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Golden Apples: X Blast From The Past
Simpler times. The sophistication in the graphics was undeniable.
LONDON (Rixstep) — These screenshots must be from before the introduction of OS X 10.3 Panther.
The interface still had the horizontal lines - the 'pinstripes'.
Panther was released on 24 October 2003, over 17 years ago.
Panther ran on PPC boxes and required at least 128 MB RAM and 1.5 GB disk free space.
In all its glory. All the columns save one. That would come later when FreeBSD introduced the birth date field. (This is still not properly treated by Apple so many years after the fact.)
The glyphs were coloured and 32x32. This in an age when Microsoft had attempted to denigrate colours in toolbar glyphs for the simple reason that their own algorithm to handle toolbar glyphs got blotchy when you introduced colour.
File-specific 16x16 icons weren't used either. There were icons for regular files, directories, and symlinks. Who needed more? We gave in after a while, but operations were possibly faster back then with fewer system calls to ferret out the images.
This was a good interface.
2. Are You Sure?
No, no one was going to delete those items. This was a test of a snippet that counted the selected items, later abandoned. The fact that a file manager could effortlessly list 2749 items in so many columns of data was unheard of back then - and still is to this day.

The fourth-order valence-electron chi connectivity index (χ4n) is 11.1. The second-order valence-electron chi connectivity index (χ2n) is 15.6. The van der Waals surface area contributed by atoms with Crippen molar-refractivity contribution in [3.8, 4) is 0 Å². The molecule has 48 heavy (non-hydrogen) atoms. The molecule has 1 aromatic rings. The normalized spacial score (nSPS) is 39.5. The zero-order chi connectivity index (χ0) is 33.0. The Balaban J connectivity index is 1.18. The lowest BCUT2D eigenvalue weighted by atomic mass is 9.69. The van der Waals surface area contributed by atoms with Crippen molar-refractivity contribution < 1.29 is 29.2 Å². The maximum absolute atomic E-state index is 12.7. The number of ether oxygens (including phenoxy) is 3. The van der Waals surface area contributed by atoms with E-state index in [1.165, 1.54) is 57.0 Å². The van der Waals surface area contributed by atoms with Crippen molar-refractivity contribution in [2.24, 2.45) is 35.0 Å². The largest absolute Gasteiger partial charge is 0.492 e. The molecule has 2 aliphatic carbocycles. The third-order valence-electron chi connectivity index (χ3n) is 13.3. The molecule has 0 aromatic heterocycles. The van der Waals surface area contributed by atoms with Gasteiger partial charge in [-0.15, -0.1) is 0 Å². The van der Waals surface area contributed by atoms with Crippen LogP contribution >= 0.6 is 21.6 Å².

No other file 'manager' - or whatever they want to call themselves - can even expand that many directories without crashing and burning in the attempt. And yes it should be easy. It's easy for Xfile.
3. Test Loop
A test loop we run occasionally, not available in the release build. Back then Xfile could list man3 in less than half a second. The hardware's better today, with solid state drives achieving blistering speeds, and Xfile can list four times that much data in the same half second.
The also-rans - Finder, Path Finder, et al - still can't list it at all.
The sophistication in the graphics is undeniable. There were journos who wrote to us and told us they'd been given computers by Apple - but returned them. Why?
They didn't like the horizontal lines.
But those lines may disappear, we told them. Think of the bigger picture.
Think if Microsoft or anyone else had been able to achieve that. (They couldn't.)
Developers Workshop: A Walk on the Wild Side
Developers Workshop: NSOutlineView Wasn't Good Then, It's No Better Now
9,737 files (97,370 data cells) in 0.143 seconds. Beat that, Apple.
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